arrested-development-season-4

For years, fans of the cancelled series Arrested Development have been praying for a revival. They wanted to see what the Bluth family’s been up to and what kind of hijinks they’ve pulled. They may have gotten their wish, but at a cost. The fourth season of Arrested Development showcases its wit but doesn’t gel with the previous entries.

The Players:

Season Summary:

The years haven’t been good to the Bluths. The company’s still in debt and Michael’s (Bateman) life is more out of control than usual. Broken and practically homeless, he tries to stay with his college son George Michael (Cera) only to get the cold shoulder. George Sr. (Tambor) tries to keep a new scam afloat just to make some money, Tobias (Cross) and Lindsay (de Rossi) separately go on soul searching trips, while Lucille (Walters) is doing what she normally does–drink and complain. Every member of the Bluth family is suffering in their own way, stunted by recent events that have made their lives a little harder.

The Good:

  • Crazy Great Cameos: Within the first episode we’re overwhelmed with a number of cameos. They range from the stars of Saturday Night Live to Comedy Central. At first, it’s distracting but you quickly realize, hey, I’m finally getting that new season I’ve wanted for years. After awhile the cameos begin to dwindle, though our favorites are the young Lucille (Wiig) and George Sr. (Rogen) who were perfectly cast. It was funny seeing how incredibly meta it got when Michael was faced with possibly making a movie about his family, only to be turned down by Ron Howard (the show’s narrator).
  • Tying Everything Together: It takes a while, but the season manages to tie all the stories together in a neat bow. Initially, it comes off as a mess when they throw us into the Bluth’s disheveled world. In some ways, it works to their advantage. They take their time explaining where mentally and physically each family member is at this point and where they want to be. The most entertaining stories deal with Tobias, Lindsay and Gob. One of the things Arrested Development fans know, is that you have to keep your eyes open for any small event going on in the background. It’s usually tied to something that you’ll see in the near future.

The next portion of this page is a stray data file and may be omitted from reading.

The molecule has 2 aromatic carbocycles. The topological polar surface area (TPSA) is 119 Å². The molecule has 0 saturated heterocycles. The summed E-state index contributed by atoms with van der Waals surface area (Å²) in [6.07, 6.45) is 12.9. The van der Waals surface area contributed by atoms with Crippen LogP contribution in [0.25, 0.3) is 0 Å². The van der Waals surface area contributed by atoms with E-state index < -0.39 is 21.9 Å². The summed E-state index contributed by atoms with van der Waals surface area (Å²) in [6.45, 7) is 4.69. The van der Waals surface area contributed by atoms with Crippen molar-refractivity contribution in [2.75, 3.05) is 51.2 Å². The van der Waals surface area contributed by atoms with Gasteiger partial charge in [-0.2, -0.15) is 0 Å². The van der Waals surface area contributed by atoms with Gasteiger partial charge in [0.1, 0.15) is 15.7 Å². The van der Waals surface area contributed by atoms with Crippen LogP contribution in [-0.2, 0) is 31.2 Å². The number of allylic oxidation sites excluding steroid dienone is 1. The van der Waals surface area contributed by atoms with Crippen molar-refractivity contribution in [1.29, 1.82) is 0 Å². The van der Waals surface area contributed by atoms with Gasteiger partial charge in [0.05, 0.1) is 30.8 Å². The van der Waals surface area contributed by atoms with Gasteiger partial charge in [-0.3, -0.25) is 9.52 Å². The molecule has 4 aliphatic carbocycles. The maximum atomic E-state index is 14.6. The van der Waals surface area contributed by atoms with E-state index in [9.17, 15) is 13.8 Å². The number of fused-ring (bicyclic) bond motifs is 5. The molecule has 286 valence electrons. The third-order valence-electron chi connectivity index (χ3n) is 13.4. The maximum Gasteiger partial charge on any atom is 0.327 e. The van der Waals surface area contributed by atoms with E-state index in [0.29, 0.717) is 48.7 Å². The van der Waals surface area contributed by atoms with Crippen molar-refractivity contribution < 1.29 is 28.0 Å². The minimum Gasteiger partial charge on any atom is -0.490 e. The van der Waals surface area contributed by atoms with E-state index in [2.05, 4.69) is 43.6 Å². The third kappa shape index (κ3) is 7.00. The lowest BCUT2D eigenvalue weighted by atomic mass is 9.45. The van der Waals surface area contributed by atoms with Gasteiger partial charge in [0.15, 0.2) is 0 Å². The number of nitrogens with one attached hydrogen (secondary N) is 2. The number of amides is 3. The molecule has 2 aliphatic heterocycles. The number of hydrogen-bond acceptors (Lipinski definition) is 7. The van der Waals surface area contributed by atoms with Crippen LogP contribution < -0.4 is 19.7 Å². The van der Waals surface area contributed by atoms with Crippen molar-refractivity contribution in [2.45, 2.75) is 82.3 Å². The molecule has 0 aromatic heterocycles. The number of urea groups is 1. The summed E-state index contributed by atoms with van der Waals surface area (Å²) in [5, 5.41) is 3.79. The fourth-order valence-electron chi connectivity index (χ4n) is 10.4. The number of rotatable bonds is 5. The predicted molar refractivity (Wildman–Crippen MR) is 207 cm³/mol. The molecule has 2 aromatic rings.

• The Heart: Our biggest concern wasn’t the cameos or episode count, but the show’s heart. Thankfully, series creator Mitchell Hurwitz was 100 percent involved. Hurwitz and his writing team encompassed the strange love the family has for each another, while retaining its witty humor. The fourth season never feels like it’s completely detached like the latest season of Community was.

The Decent:

  • Phoning It In: A couple of the younger main actors appeared as if they weren’t giving it their all. We understand it’s been years since you last played the characters but one would imagine it would be like slipping on a comfortable pair of shoes. There has to be some modifications because you’re dealing with a slightly older and hopefully wiser version of your character. But still, don’t act like you’re barely awake and trying to get used to your surroundings. Seeing that type of acting is aggravating but thankfully it doesn’t last as the episodes continue. Everybody is back on their feet by the midway point.

The Bad:

  • An Ensemble Comedy Minus The Ensemble: Our biggest criticism of the format is how everybody’s more or less separated. At first, it’s completely understandable but some of the comedy is automatically lost because the show functions best as an ensemble. When people began complaining about how the season doesn’t fit, that’s why. All of their banter, the best jokes that we remember spawned from the many family conversations. It’s great that we get more time to understand what’s going on in the minds of each character, but seeing them apart for so long kind of hurt it. We love the Bluths when they’re together.

Overall:

The fourth season of Arrested Development may appear out of place with it’s unique episode format, but still retains the heart and comedy that made it stand out.

Rating: 7/10

Arrested Development Season 4 is out on Netflix now.